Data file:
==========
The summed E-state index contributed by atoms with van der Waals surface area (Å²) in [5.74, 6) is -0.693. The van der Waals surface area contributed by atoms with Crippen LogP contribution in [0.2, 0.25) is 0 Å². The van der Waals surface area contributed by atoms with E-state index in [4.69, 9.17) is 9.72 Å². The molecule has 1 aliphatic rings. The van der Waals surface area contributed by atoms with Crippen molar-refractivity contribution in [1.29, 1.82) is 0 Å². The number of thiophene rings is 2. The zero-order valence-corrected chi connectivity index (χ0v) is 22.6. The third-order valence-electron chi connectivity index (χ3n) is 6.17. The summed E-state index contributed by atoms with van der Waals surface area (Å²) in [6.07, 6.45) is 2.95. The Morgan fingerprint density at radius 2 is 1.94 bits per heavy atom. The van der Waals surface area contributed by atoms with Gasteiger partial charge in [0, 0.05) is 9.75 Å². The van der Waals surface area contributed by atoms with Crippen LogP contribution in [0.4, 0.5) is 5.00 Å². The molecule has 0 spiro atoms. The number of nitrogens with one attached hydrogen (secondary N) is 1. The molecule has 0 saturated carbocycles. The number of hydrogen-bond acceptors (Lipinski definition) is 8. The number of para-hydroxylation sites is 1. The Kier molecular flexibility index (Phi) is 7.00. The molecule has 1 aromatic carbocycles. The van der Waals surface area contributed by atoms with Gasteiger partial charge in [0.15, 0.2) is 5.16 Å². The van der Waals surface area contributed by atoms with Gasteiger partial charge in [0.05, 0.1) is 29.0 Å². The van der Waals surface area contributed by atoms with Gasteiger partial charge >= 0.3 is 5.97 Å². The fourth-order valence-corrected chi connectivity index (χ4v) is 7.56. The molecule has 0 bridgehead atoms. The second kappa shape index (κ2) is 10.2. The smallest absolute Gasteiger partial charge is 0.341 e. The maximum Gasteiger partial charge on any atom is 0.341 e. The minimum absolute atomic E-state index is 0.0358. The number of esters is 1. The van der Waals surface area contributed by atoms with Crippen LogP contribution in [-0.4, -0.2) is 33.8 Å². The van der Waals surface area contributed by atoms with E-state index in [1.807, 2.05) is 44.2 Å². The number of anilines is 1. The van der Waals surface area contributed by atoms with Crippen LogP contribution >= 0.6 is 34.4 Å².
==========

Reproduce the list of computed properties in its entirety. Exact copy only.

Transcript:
The summed E-state index contributed by atoms with van der Waals surface area (Å²) in [5.74, 6) is -0.693. The van der Waals surface area contributed by atoms with Crippen LogP contribution in [0.2, 0.25) is 0 Å². The van der Waals surface area contributed by atoms with E-state index in [4.69, 9.17) is 9.72 Å². The molecule has 1 aliphatic rings. The van der Waals surface area contributed by atoms with Crippen molar-refractivity contribution in [1.29, 1.82) is 0 Å². The number of thiophene rings is 2. The zero-order valence-corrected chi connectivity index (χ0v) is 22.6. The third-order valence-electron chi connectivity index (χ3n) is 6.17. The summed E-state index contributed by atoms with van der Waals surface area (Å²) in [6.07, 6.45) is 2.95. The Morgan fingerprint density at radius 2 is 1.94 bits per heavy atom. The van der Waals surface area contributed by atoms with Gasteiger partial charge in [0, 0.05) is 9.75 Å². The van der Waals surface area contributed by atoms with Crippen LogP contribution in [0.4, 0.5) is 5.00 Å². The molecule has 0 spiro atoms. The number of nitrogens with one attached hydrogen (secondary N) is 1. The molecule has 0 saturated carbocycles. The number of hydrogen-bond acceptors (Lipinski definition) is 8. The number of para-hydroxylation sites is 1. The Kier molecular flexibility index (Phi) is 7.00. The molecule has 1 aromatic carbocycles. The van der Waals surface area contributed by atoms with Gasteiger partial charge in [0.15, 0.2) is 5.16 Å². The van der Waals surface area contributed by atoms with Gasteiger partial charge in [0.05, 0.1) is 29.0 Å². The van der Waals surface area contributed by atoms with Gasteiger partial charge >= 0.3 is 5.97 Å². The fourth-order valence-corrected chi connectivity index (χ4v) is 7.56. The molecule has 0 bridgehead atoms. The second kappa shape index (κ2) is 10.2. The smallest absolute Gasteiger partial charge is 0.341 e. The maximum Gasteiger partial charge on any atom is 0.341 e. The minimum absolute atomic E-state index is 0.0358. The number of esters is 1. The van der Waals surface area contributed by atoms with Crippen LogP contribution in [-0.4, -0.2) is 33.8 Å². The van der Waals surface area contributed by atoms with E-state index in [1.807, 2.05) is 44.2 Å². The number of anilines is 1. The van der Waals surface area contributed by atoms with Crippen LogP contribution >= 0.6 is 34.4 Å².